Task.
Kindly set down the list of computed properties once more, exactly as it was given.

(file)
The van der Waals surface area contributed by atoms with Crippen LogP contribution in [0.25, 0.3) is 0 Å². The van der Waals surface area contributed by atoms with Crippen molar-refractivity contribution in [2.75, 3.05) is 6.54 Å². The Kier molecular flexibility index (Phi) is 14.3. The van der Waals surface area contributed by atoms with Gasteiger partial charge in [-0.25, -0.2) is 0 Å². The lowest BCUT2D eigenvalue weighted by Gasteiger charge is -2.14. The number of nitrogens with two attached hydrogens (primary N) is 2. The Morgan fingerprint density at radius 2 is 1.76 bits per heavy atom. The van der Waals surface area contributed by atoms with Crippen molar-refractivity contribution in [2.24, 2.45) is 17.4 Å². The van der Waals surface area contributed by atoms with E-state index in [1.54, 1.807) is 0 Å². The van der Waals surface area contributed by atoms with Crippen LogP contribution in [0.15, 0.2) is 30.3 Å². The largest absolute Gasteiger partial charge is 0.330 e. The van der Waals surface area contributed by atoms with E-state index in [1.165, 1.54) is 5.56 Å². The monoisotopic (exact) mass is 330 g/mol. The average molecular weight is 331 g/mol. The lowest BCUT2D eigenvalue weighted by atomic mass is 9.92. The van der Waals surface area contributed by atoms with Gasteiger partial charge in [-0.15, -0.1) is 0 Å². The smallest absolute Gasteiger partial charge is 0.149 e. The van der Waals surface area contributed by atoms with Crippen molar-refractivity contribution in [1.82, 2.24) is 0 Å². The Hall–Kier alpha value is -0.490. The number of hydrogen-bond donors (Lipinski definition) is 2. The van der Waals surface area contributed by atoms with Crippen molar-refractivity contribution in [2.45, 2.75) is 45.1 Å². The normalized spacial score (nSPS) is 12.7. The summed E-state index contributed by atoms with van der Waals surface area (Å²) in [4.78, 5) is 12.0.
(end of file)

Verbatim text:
The van der Waals surface area contributed by atoms with Crippen LogP contribution in [0.25, 0.3) is 0 Å². The van der Waals surface area contributed by atoms with Crippen molar-refractivity contribution in [2.75, 3.05) is 6.54 Å². The Kier molecular flexibility index (Phi) is 14.3. The van der Waals surface area contributed by atoms with Gasteiger partial charge in [-0.25, -0.2) is 0 Å². The lowest BCUT2D eigenvalue weighted by Gasteiger charge is -2.14. The number of nitrogens with two attached hydrogens (primary N) is 2. The Morgan fingerprint density at radius 2 is 1.76 bits per heavy atom. The van der Waals surface area contributed by atoms with Crippen molar-refractivity contribution in [2.24, 2.45) is 17.4 Å². The van der Waals surface area contributed by atoms with E-state index in [1.54, 1.807) is 0 Å². The van der Waals surface area contributed by atoms with Crippen LogP contribution in [0.15, 0.2) is 30.3 Å². The largest absolute Gasteiger partial charge is 0.330 e. The van der Waals surface area contributed by atoms with E-state index in [1.165, 1.54) is 5.56 Å². The monoisotopic (exact) mass is 330 g/mol. The average molecular weight is 331 g/mol. The lowest BCUT2D eigenvalue weighted by atomic mass is 9.92. The van der Waals surface area contributed by atoms with Gasteiger partial charge in [-0.15, -0.1) is 0 Å². The smallest absolute Gasteiger partial charge is 0.149 e. The van der Waals surface area contributed by atoms with Crippen molar-refractivity contribution in [1.82, 2.24) is 0 Å². The Hall–Kier alpha value is -0.490. The number of hydrogen-bond donors (Lipinski definition) is 2. The van der Waals surface area contributed by atoms with Crippen molar-refractivity contribution in [2.45, 2.75) is 45.1 Å². The normalized spacial score (nSPS) is 12.7. The summed E-state index contributed by atoms with van der Waals surface area (Å²) in [4.78, 5) is 12.0.